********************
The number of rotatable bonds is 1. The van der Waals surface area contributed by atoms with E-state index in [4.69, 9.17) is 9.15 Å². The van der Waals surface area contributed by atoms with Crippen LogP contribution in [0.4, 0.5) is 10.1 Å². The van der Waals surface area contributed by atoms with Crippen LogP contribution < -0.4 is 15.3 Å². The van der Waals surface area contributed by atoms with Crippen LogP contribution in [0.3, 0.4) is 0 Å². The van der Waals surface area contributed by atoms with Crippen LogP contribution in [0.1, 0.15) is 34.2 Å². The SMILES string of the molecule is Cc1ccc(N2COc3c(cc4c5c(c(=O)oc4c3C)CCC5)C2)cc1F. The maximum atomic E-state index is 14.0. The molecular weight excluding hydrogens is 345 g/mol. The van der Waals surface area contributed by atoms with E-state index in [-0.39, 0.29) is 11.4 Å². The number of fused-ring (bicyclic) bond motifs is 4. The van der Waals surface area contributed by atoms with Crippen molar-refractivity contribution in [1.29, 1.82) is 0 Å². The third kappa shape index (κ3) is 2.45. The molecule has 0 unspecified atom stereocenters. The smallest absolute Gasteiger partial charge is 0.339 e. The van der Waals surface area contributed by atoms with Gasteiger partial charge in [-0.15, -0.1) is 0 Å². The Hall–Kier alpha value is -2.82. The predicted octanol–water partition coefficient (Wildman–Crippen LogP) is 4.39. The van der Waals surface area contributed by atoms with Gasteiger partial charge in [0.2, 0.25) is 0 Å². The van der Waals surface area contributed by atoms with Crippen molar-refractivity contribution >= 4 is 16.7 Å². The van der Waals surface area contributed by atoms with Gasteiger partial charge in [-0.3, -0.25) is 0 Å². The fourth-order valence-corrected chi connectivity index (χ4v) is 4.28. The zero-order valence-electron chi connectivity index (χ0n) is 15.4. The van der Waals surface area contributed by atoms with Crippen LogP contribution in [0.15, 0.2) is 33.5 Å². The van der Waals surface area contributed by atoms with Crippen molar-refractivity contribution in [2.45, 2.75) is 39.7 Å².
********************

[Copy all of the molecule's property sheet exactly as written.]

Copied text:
The number of rotatable bonds is 1. The van der Waals surface area contributed by atoms with E-state index in [4.69, 9.17) is 9.15 Å². The van der Waals surface area contributed by atoms with Crippen LogP contribution in [0.4, 0.5) is 10.1 Å². The van der Waals surface area contributed by atoms with Crippen LogP contribution < -0.4 is 15.3 Å². The van der Waals surface area contributed by atoms with Crippen LogP contribution in [0.3, 0.4) is 0 Å². The van der Waals surface area contributed by atoms with Crippen LogP contribution in [0.1, 0.15) is 34.2 Å². The SMILES string of the molecule is Cc1ccc(N2COc3c(cc4c5c(c(=O)oc4c3C)CCC5)C2)cc1F. The maximum atomic E-state index is 14.0. The molecular weight excluding hydrogens is 345 g/mol. The van der Waals surface area contributed by atoms with E-state index in [-0.39, 0.29) is 11.4 Å². The number of fused-ring (bicyclic) bond motifs is 4. The van der Waals surface area contributed by atoms with Crippen molar-refractivity contribution in [1.29, 1.82) is 0 Å². The third kappa shape index (κ3) is 2.45. The molecule has 0 unspecified atom stereocenters. The smallest absolute Gasteiger partial charge is 0.339 e. The van der Waals surface area contributed by atoms with Gasteiger partial charge in [-0.15, -0.1) is 0 Å². The Hall–Kier alpha value is -2.82. The predicted octanol–water partition coefficient (Wildman–Crippen LogP) is 4.39. The van der Waals surface area contributed by atoms with Gasteiger partial charge in [0.2, 0.25) is 0 Å². The van der Waals surface area contributed by atoms with Crippen molar-refractivity contribution >= 4 is 16.7 Å². The van der Waals surface area contributed by atoms with Gasteiger partial charge in [-0.3, -0.25) is 0 Å². The fourth-order valence-corrected chi connectivity index (χ4v) is 4.28. The zero-order valence-electron chi connectivity index (χ0n) is 15.4. The van der Waals surface area contributed by atoms with Crippen LogP contribution in [0.15, 0.2) is 33.5 Å². The van der Waals surface area contributed by atoms with Crippen molar-refractivity contribution in [2.45, 2.75) is 39.7 Å².